$10m US bounty on Hafiz Saeed will remain an uncashed cheque

The $10 million bounty that the US put on Lashkar-e-Taiba’s terrorist-in-chief Hafiz Saeed has predictably given rise to much celebratory exultation in Indian media commentaries.

It is seen as a vindication of India’s claims that Saeed and the terror machine that he commands haven’t received sufficient punitive attention from the US, which was rather more preoccupied with terror groups that were targeting NATO troops in Afghanistan than with an outfit that spills Indian blood.

The offer of a reward, they claim, represents a significant reversal of that neglect, which remedies in some ways a prevailing “double standard” in the US perception of terror.

India has over the years slowly built a persuasive case to pin down official Pakistani complicity in Saeed’s terror-mongering in Kashmir and in other parts of India, most spectacularly in November 2008 in Mumbai. Yet, by resorting to perverse legal gymnastics, the Pakistani establishment has made a mockery of it all by claiming that the evidence that India has thus far presented against Saeed does not meet the most exacting standards of the “independent” Pakistani judiciary.

Hafiz Saeed is not hiding in a cave because he feels safe in Pakistan. Faisal Mahmood/Reuters

So, will the offer of a $10 million reward for information leading to Saeed’s capture change the dynamics of the Pakistan establishment’s dealings with Saeed?

Not one bit. Offers for a bounty work best only when the whereabouts of the hunted are not known; in such a context, a bounty provides an incentive for anyone with information to provide vital leads that lead to the capture.

But in Saeed’s case, as he himself pointed out in an interview to Al Jazeera, it’s not as if he is hiding in a cave or has otherwise gone underground. Saeed openly struts his incendiary stuff on the playground for terror that Pakistan has become: he enjoys state patronage from the ISI, and operates in full public glare.

It’s worth recalling that there was a bounty on Osama bin Laden’s head too, but in all the time that he was living in stately comfort in Pakistan, no one who knew of his presence in Pakistan ever “cashed that cheque”.

The Pakistani state, as strategic affairs analyst Praveen Swami observes, has compelling reasons not to act against Saeed even now. “He is well-connected with the ISI, has worked for them for years, and whaterver he says in court tomorrow will be deeply embarrassing for the Pakistani state,” he told CNN-IBN.

Plus, Saeed has tens of thousands of supporters, many of them armed, who will train their guns at the Pakistani security forces if ever it made bold to act against the man. “Pakistan has enough problems on his hands, and won’t want to add to them by taking action against Saeed.”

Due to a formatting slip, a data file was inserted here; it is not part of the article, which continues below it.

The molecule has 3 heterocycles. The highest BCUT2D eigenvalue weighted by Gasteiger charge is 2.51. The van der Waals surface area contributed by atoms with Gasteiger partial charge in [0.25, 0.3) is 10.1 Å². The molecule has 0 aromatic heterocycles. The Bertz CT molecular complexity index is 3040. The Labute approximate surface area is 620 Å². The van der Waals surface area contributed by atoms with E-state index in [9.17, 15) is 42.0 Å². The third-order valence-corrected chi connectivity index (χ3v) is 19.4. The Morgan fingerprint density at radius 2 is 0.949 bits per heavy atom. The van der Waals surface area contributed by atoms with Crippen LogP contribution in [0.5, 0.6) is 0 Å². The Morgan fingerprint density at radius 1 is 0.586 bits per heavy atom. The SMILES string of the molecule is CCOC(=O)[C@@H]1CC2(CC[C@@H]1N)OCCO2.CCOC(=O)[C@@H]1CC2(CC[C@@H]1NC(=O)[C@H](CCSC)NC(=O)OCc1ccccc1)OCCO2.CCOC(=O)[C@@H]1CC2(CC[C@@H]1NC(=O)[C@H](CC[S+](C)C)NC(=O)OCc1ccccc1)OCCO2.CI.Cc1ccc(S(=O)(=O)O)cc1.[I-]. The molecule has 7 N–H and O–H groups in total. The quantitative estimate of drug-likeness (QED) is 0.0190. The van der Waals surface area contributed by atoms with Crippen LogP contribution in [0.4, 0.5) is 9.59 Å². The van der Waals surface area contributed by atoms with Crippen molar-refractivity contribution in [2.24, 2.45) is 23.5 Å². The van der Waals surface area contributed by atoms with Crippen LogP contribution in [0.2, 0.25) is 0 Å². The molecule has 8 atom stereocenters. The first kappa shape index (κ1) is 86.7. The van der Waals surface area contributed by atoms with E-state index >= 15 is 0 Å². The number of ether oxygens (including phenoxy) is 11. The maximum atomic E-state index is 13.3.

In any case, Swami adds, just as former Pakistani President Pervez Musharraf said of Dawood Ibrahim, the king of the underworld, there are many people in the Pakistani establishment who think that Saeed is a useful asset against India and a great guy who has done good by Pakistan.

AK Doval, former director of the Intelligence Bureau, too observes that unless the Pakistani state fundamentally changes its character and its decision-making process, there is no possibility that Saeed will either be handed over for trial in India – or even be tried in Pakistani courts.

Leela Ponappa, former Deputy National Security Advisor, says that India ought not to get overly excited by the mere fact that the US has put Saeed on its list of most wanted terrorists. Pakistan, she notes, “continues to be in denial” and has resorted to the “massive legal trivialisation” of the case against Saeed in the Mumbai terror attacks, saying the evidence presented wasn’t strong enough. “Pakistan essentially wants India to forget about the Mumbai attacks.”

The US, adds Ponappa, has traditionally acted selectively even in dealing with terrorism. Even the timing of the most recent event shows that the US is only acting in its own self-interest. “But it appears that they are on a learning curve, and this latest event represents a progression in their thinking,” she notes.

Mohamed Malick, editor of Pakistani daily The News, points out that the bounty offer comes at a time when the US is in the middle of renegotiating its terms of engagement with Pakistan. “Pakistan is playing hard to get.” There is a parliamentary debate going on about whether to reopen supply routes for NATO troops operating in Afghanistan. Pakistan, therefore, perceives the offer of a bounty on Saeed as “one of the pressure tactics, as a bargaining chip.”

“I wouldn’t get too excited if I were India,” says Malick.

In the end, the bounty on Saeed has been reduced to a geopolitical game, which is a shame, says Swami. “This case is not about geopolitics: it’s about a criminal who has the blood of 166 people on his hands, and it is incumbent on decent people in Pakistan to bring this man to account.”

There may be reasons why the Pakistan government wants to shy away from doing what it should, but it is downright cynical and depressing to hear alibis for such inaction by people who claim that the criminal justice system is complicated. “It’s indecent,” Swami adds.

And that's something that's unlikely to change.

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